Those that are in high-school today weren’t around during the birth of the first-person shooter on PC or there when the likes of Doom, Quake, Hexen, and other ground-breaking titles burst onto the scene. On the account of, you know, not being born yet. A somewhat strange factoid or aside to begin a review of a game that takes inspiration from classic shooters from the ‘90s, but also a reference to Project Warlock’s lead developer being in high school whilst the game was being put together. As a sort of after-school project. Now, that’s not to say that this bit of info should inform one’s opinion, but instead add an additional layer of surprise to what is a solid, fun, and often exceptional old-school shooter.
In terms of look and feel, Project Warlock indeed draws inspiration from classic shooters from the ‘90s – with nods to everything mentioned in the introduction like Doom, Hexen, Quake, and even the original Wolfenstein. But there’s a freshness to the experience that comes from an obvious infatuation with the 1990s and even 1980s, with everything from games to movies and even music covered. This makes Project Warlock a reinterpretation of classic ideas and design in mixtape form, that often feels modern or retro in ways you wouldn’t expect.
Like young musicians employing 1980s production techniques, or filmmakers creating period pieces in settings and timeframes that they recall from a picture or film, Project Warlock is a wild ride of inspiration and the execution of solid first-person combat. First up, there’s the look which offers a surprising level of customisation to mimic old-school colour palettes across a wide variety of classic hardware – including C64, VHS scanline, and distortion.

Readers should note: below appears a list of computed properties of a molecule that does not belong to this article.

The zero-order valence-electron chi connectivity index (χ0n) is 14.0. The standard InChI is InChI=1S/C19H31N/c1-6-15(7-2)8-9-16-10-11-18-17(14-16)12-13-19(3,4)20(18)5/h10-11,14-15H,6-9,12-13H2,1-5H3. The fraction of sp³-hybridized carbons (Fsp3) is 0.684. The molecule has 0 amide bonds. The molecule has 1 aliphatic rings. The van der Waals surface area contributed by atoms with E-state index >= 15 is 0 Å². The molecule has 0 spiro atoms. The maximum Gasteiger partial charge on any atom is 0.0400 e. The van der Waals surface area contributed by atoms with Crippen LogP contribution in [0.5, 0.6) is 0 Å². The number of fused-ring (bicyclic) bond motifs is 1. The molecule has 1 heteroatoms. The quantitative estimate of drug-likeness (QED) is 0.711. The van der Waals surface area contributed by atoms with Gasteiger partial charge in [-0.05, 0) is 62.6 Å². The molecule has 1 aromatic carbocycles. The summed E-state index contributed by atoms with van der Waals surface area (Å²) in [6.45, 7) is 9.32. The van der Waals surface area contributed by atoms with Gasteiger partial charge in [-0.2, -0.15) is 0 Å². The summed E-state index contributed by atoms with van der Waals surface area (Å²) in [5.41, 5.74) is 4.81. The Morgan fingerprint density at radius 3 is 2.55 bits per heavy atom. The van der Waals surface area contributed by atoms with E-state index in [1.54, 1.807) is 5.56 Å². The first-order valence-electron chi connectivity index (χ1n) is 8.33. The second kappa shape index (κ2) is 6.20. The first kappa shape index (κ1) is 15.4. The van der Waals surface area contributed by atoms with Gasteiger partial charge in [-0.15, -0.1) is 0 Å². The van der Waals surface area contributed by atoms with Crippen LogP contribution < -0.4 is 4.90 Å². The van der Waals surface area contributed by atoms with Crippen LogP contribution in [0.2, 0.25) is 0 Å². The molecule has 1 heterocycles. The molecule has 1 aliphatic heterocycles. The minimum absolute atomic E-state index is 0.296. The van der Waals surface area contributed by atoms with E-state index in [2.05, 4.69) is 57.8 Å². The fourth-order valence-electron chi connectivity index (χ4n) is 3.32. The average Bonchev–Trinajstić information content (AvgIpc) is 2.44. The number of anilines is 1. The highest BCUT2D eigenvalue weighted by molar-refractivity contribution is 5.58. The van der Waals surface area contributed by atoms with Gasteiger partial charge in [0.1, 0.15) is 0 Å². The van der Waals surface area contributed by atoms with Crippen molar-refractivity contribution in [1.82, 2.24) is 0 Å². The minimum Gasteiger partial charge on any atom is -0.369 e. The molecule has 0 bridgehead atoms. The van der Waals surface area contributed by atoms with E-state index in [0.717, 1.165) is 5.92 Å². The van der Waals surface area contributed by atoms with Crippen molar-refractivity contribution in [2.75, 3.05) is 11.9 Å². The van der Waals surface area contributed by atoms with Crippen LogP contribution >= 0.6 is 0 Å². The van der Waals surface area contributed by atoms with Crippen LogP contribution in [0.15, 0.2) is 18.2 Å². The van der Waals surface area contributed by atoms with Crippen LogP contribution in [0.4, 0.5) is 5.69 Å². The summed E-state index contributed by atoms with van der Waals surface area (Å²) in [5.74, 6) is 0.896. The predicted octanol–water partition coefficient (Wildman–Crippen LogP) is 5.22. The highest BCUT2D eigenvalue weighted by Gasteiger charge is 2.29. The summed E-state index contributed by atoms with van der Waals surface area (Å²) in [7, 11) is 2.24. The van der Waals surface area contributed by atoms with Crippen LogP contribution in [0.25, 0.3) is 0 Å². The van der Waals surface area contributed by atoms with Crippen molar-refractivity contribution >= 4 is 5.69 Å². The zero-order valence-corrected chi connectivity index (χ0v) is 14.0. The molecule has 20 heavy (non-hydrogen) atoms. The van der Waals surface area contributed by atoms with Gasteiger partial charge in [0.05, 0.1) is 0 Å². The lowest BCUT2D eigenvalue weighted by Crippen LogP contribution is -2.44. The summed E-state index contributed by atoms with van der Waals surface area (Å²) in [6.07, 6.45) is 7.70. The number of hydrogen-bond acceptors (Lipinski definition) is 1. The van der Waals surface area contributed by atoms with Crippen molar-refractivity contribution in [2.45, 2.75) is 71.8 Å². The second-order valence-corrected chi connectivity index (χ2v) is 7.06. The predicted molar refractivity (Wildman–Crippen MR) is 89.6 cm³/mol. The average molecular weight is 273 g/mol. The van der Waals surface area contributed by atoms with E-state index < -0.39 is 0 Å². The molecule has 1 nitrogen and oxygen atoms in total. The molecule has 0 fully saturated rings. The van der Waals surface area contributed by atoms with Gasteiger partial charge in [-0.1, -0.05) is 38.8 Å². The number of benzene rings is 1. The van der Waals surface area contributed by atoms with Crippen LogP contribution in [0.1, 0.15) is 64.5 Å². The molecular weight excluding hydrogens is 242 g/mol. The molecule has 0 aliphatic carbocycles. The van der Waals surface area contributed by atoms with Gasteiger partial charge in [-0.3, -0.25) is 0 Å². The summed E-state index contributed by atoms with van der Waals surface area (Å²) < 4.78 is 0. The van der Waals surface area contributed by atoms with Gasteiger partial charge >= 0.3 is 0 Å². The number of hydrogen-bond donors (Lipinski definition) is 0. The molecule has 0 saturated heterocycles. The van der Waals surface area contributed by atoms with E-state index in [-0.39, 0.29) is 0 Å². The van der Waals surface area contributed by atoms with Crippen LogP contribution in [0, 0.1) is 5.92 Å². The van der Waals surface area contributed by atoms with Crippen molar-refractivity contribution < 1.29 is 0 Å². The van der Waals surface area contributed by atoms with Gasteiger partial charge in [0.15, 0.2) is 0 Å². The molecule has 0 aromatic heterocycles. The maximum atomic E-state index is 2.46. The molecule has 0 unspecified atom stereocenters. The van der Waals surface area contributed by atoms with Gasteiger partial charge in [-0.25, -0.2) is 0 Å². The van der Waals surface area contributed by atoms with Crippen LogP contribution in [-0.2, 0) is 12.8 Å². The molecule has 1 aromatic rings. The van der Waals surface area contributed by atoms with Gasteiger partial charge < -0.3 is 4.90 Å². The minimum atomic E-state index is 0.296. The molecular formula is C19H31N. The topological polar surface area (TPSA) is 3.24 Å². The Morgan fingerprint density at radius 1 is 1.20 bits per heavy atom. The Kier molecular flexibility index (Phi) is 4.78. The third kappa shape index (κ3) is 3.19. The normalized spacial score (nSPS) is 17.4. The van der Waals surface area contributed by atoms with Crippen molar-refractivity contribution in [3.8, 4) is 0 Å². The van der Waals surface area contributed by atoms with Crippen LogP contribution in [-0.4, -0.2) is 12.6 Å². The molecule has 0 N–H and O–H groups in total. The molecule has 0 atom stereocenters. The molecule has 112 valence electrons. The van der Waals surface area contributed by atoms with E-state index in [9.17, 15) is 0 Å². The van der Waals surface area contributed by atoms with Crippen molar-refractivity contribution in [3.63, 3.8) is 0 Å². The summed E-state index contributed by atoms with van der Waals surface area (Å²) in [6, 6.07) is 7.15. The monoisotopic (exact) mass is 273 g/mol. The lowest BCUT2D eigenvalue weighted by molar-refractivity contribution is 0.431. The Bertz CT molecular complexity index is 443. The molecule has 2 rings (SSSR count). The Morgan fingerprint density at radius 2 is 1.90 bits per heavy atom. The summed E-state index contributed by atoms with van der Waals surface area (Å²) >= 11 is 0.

The pixel-art might be in line with the era that brought us Doom, but Project Warlock employs robust lighting, reflections, and art direction for enemies and objects that feel more like a blend of classic 8-bit NES-era action games like Contra with Nintendo-like animated sprites. The levels also feel more like a nod to classic first-person dungeon crawlers and the low ceiling maze-like design of Wolfenstein than something like Doom or Quake. Verticality is all but absent outside of the odd elevator ride, but even this older-school design choice doesn’t affect the enjoyment in any meaningful way.
With levels spread across four disparate campaigns themed for different time-periods and settings like the medieval era, ancient Egypt, Antarctica, the high-tech future, and even hell itself, it leads to an impressive amount of visual variety too. Brilliant references, like the Antarctica campaign offering several nods to the classic John Carpenter film The Thing and one enemy looking like the titular alien from Super Metroid, are part of the fun.
With no real story to connect it all together though, keeping you engaged is entirely left up to the fast-paced action. That at times takes on the guise of a classic arcade release merged with a fun and varied shooter. In terms of its FPS-feel, Project Warlock nails it – with a great line-up of classic weapons and a real punch to enemy impact. There’s a definite flow to the action that makes it hard to put down. Even larger enemies break apart or transform to vary their attack patterns in cool ways.
Stages themselves only last a few minutes and need to be completed in small batches in a single life (or lives if you find a pick-up). This naturally adds to the arcade feel but time between runs is spent in the Workshop where you can spend upgrade points, skill points, and equip perks and buy spells. It’s all very modern action-RPG like with the choice between health upgrades, carry weight for more ammunition, or melee damage buffs versus the projectile route. Project Warlock pulls all of this off quite neatly, but the interface takes some time getting used to on the account of its confusing layout.
In the end though, perhaps what sets apart Project Warlock from the very recent old-school shooter renaissance we’ve been seeing is that outside of inspiration and certain elements it doesn’t look like any one thing from the ‘90s. Which in the end makes it special, and something well worth checking out.
Project Warlock is Available Now via GOG.com.